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The rescaling would cost more than the knife is worth, only ion nitriding would help the hardness, also very costly. The stainless sab beuser pointed out is one option for sab. But if you tray any performance Japanese knife you will likely quickly lose interest in the sab.

Price steps would be $150, $250, $350. There are some nice knives around $150, little to gain over $350.

A custom maker could copy your knife's profile in something like 52100 steel for possibly around $500.
 
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You may consider the Fujiwara FKH as well. Unexpensive, decent steel and F&F these days. Profile rather Sab-like, higher tip than with most Japanese.
Can't compare with the FKM. Have sharpened a few of them years ago, haven't paid too much attention to the profile and haven't used them myself.
 
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The rescaling would cost more than the knife is worth, only ion nitriding would help the hardness, also very costly. The stainless sab beuser pointed out is one option for sab. But if you tray any performance Japanese knife you will likely quickly lose interest in the sab.

Price steps would be $150, $250, $350. There are some nice knives around $150, little to gain over $350.

A custom maker could copy your knife's profile in something like 52100 steel for possibly around $500.


I've tried a few Japanese knives but none have the feel of the Sab that I prefer. I ordered a Herder 1922 but the custom option is on the table. Any suggestions on a maker?
 
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http://www.prendergastknives.com/
Dan Prendergast makes knives in the best old school European tradition. Not the lightest ones, slightly forward balance, very pronounced distal taper. Have tried in a passaround, couldn't afford it so far.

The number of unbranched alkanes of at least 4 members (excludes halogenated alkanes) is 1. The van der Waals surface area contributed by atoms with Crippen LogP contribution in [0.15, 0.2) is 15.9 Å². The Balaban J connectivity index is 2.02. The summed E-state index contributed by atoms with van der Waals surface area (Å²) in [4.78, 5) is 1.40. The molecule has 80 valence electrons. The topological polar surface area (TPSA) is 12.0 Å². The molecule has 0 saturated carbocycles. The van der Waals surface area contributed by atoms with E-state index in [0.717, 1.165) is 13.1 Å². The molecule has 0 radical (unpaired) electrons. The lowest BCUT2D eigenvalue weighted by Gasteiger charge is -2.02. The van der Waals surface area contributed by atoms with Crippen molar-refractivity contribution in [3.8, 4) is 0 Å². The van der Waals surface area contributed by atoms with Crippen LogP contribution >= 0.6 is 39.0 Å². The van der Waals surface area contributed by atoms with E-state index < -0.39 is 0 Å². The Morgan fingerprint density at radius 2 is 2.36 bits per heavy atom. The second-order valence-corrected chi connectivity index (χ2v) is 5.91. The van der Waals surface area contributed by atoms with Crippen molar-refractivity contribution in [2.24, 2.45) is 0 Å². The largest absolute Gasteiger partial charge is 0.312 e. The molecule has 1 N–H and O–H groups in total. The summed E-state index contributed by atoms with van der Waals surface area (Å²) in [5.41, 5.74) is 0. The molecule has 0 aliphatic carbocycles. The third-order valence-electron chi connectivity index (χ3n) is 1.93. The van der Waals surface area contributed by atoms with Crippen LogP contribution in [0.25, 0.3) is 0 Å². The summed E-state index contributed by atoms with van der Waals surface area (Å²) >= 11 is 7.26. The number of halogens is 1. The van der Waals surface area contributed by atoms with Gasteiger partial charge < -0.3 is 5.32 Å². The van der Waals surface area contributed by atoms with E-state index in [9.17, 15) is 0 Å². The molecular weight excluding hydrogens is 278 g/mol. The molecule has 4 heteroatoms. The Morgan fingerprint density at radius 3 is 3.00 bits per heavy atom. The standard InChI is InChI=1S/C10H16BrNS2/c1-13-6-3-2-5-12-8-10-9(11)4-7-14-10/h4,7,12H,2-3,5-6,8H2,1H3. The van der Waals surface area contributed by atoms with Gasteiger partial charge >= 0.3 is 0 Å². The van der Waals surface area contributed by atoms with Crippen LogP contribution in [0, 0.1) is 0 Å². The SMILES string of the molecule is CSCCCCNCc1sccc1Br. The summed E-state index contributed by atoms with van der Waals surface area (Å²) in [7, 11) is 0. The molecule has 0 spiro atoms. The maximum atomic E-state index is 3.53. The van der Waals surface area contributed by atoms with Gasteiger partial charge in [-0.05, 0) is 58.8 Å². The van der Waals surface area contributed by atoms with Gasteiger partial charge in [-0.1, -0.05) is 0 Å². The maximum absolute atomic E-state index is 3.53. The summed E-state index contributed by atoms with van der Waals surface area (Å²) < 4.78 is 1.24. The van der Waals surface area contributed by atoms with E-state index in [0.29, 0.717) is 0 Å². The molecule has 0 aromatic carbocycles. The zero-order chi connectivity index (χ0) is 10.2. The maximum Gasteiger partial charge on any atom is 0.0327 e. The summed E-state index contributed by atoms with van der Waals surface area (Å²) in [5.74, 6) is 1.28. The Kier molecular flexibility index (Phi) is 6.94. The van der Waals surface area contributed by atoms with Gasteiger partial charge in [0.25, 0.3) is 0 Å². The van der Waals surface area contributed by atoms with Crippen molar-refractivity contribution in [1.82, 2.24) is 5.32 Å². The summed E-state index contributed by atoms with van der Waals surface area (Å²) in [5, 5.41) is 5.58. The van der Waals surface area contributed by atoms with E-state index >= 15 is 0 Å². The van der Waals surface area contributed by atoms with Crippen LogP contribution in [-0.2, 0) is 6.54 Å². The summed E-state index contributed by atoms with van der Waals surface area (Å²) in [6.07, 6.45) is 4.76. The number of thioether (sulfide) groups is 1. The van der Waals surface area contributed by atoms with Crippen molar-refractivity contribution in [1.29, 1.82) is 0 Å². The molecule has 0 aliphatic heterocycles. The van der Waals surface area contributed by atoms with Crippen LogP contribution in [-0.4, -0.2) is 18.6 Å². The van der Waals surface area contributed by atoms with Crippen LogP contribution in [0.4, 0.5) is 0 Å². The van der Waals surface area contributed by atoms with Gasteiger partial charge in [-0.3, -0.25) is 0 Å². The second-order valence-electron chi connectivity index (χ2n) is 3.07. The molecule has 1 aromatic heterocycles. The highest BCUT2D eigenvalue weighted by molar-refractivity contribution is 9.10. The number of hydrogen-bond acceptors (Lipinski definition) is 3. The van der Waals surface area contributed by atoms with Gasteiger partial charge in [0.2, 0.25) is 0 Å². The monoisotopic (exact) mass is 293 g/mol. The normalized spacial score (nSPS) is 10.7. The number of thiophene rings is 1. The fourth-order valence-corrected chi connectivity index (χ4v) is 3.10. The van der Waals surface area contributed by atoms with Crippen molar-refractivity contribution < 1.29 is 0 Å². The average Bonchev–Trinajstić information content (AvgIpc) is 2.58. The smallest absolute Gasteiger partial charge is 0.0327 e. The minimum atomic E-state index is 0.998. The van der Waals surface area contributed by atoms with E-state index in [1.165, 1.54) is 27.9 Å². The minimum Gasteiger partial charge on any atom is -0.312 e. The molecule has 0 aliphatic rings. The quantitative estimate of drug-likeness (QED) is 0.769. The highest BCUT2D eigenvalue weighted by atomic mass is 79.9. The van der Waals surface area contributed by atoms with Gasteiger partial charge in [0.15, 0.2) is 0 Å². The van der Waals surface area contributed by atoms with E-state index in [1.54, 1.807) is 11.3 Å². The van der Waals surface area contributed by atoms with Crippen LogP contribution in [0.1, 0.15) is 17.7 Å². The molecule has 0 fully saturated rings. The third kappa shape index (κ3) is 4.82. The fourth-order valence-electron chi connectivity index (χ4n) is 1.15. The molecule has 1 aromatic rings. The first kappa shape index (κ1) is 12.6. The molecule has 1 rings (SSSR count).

But first learn to know and love the Herder. It's a fantastic tool.
 
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I just got the Herder 9". What a fantastic knife! Much more comfortable than the Japanese knives I've tried. If the edge holds as good as some say, this will be the perfect knife for me.
 
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Glad you like the Herder, I didn't see how you couldn't.

I get the feeling that all the other Japanese knives you tried were by Shun, which are in fact nothing at all like a Sab, or any other Japanese made knife. If you go for that custom knife you might consider a typical convex grind that you find on virtually all Japanese knives and customs by any maker. Better food release than the flat grind of Sabs and the Herder, but only if that is a change you'd welcome.
 
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Glad you like the Herder, I didn't see how you couldn't.

I get the feeling that all the other Japanese knives you tried were by Shun, which are in fact nothing at all like a Sab, or any other Japanese made knife. If you go for that custom knife you might consider a typical convex grind that you find on virtually all Japanese knives and customs by any maker. Better food release than the flat grind of Sabs and the Herder, but only if that is a change you'd welcome.


In my first post, the last Japanese knife I tried was a Fujiwara. With that said, with 25+ years as Chef/Owner, I've tried many different knives. I still go back to the Sabs until now. I can always regrind the Sabs to convex I guess.
 
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No, I don't think you want to try that, the only way to get flat-ground sides concave is to move the edge up closer to the spine. So enjoy your current knives as they are.